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Why Johnson & Johnson's Stock Rose After Ordered to Pay $572M Fine In Opioid Outbreak Verdict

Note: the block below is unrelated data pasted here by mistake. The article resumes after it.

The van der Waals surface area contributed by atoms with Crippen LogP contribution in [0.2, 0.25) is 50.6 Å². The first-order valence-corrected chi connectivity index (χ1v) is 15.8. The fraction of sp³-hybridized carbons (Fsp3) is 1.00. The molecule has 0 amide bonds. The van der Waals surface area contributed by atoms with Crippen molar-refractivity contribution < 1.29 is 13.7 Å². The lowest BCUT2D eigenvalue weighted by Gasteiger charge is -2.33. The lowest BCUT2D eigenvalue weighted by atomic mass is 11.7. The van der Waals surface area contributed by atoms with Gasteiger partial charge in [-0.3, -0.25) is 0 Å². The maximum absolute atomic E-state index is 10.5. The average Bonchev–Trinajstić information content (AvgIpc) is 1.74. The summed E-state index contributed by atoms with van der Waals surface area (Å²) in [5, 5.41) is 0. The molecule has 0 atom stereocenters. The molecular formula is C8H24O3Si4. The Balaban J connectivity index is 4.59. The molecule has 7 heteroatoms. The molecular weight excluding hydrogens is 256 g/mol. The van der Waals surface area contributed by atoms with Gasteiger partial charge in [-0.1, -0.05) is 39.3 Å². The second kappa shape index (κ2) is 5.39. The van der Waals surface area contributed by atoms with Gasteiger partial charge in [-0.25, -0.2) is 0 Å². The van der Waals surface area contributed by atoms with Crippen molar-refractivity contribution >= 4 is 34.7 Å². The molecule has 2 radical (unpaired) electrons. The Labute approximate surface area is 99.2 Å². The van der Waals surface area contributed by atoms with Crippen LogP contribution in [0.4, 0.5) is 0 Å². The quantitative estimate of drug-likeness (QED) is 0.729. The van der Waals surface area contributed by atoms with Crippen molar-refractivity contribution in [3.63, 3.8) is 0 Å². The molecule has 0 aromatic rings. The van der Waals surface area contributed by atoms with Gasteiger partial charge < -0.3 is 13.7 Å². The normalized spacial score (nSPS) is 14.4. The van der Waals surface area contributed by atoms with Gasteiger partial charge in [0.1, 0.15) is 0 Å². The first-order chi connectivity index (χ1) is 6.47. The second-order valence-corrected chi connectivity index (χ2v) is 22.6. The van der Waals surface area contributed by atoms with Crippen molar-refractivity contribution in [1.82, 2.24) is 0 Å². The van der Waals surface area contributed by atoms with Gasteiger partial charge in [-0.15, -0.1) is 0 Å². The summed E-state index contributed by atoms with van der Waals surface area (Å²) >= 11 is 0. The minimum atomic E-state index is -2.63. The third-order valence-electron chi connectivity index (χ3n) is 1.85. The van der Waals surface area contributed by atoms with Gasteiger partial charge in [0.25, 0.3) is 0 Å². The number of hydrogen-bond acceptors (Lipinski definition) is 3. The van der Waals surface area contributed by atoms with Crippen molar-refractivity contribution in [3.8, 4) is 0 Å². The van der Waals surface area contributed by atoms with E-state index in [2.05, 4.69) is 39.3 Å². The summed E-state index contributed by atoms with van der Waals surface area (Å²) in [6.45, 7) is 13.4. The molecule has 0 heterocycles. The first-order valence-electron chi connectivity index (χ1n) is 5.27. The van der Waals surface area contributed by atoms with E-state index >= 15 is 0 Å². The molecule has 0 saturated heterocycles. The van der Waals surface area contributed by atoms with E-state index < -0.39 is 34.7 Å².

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An Oklahoma judge has found Johnson & Johnson liable for fueling the state’s opioid epidemic, the first time a major company has been held accountable for its part in the national crisis. Here Comes the Judge Judge Thad Balkman of Cleveland County District Court ruled that Johnson & Johnson “had intentionally downplayed the dangers and oversold the benefits of opioids,” and provided 60% of the ingredients found in addictive substances like oxycodone. This was the first major trial of a pharmaceutical company for its role in the creation and spread of the opioid crisis. Pay Up Oklahoma’s Attorney General says more than 6,000 of the state’s residences have died of opioid-related overdoses since 2000, and thousands more residents suffer from addiction. The state of Oklahoma was seeking a $17 billion judgment against Johnson and Johnson, in order to pay for addiction treatment, but the judge didn’t see enough evidence to justify that pay out. Johnson & Johnson plans to appeal the verdict. Temporary Relief Johnson and Johnson’s stock prices actually jumped 4%, and other drug manufacturers like Endo International also saw a bump, likely because the fine was lower than the $2 billion fine some Wall Street analysts were expecting, as $572 million was only about 4% of the company’s net profits from last year. Bigger Picture Johnson & Johnson and other drug manufacturers shouldn’t get too comfortable, as this was only one state’s judgment, as 2,000 cities and counties have similar cases and investigations underway, and a federal opioid trial is to begin in Cleveland, Ohio in two months. Now that a legal precedent has been set, it is very likely that even more states will feel emboldened to take action, and it is not inconceivable that Johnson & Johnson could be looking at billions in damages. And they won’t be alone, as the Ohio Federal investigation, which is being seen as a litmus test, is also investigating the role retailers such as Walmart and Rite Aid had in the spread of opioids. Shareholders are also starting to become wary of companies involved with opiods, as back in May, a CVS shareholder proposal requested that legal fees resulting from the sale of opiods be factored into the compensation packages of executives. The motion did not pass. -Michael Tedder Photo by Adobe